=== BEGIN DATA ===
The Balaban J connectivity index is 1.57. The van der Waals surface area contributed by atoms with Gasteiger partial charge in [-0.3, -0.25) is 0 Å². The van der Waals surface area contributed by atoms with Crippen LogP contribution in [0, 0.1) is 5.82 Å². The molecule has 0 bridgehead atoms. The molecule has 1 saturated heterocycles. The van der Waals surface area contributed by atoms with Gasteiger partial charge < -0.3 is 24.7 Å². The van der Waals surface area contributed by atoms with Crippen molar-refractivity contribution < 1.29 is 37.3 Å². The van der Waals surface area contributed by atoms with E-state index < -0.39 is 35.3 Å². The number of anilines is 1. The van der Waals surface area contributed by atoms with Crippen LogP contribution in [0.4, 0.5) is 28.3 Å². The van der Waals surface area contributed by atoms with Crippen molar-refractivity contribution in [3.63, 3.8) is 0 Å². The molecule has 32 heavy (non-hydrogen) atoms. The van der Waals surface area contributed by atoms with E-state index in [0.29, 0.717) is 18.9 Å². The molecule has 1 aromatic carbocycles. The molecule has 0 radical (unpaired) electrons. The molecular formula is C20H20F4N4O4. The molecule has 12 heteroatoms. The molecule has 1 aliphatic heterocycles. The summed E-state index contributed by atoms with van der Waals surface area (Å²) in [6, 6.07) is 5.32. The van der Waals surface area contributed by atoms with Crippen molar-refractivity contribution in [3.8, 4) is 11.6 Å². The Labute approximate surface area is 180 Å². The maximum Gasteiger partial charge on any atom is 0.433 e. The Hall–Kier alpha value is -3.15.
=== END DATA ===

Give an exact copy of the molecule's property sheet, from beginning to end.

The Balaban J connectivity index is 1.57. The van der Waals surface area contributed by atoms with Gasteiger partial charge in [-0.3, -0.25) is 0 Å². The van der Waals surface area contributed by atoms with Crippen LogP contribution in [0, 0.1) is 5.82 Å². The molecule has 0 bridgehead atoms. The molecule has 1 saturated heterocycles. The van der Waals surface area contributed by atoms with Gasteiger partial charge < -0.3 is 24.7 Å². The van der Waals surface area contributed by atoms with Crippen molar-refractivity contribution < 1.29 is 37.3 Å². The van der Waals surface area contributed by atoms with E-state index < -0.39 is 35.3 Å². The number of anilines is 1. The van der Waals surface area contributed by atoms with Crippen LogP contribution in [0.4, 0.5) is 28.3 Å². The van der Waals surface area contributed by atoms with Crippen molar-refractivity contribution in [3.63, 3.8) is 0 Å². The molecule has 32 heavy (non-hydrogen) atoms. The van der Waals surface area contributed by atoms with E-state index in [0.29, 0.717) is 18.9 Å². The molecule has 1 aromatic carbocycles. The molecule has 0 radical (unpaired) electrons. The molecular formula is C20H20F4N4O4. The molecule has 12 heteroatoms. The molecule has 1 aliphatic heterocycles. The summed E-state index contributed by atoms with van der Waals surface area (Å²) in [6, 6.07) is 5.32. The van der Waals surface area contributed by atoms with Crippen molar-refractivity contribution in [3.8, 4) is 11.6 Å². The Labute approximate surface area is 180 Å². The maximum Gasteiger partial charge on any atom is 0.433 e. The Hall–Kier alpha value is -3.15.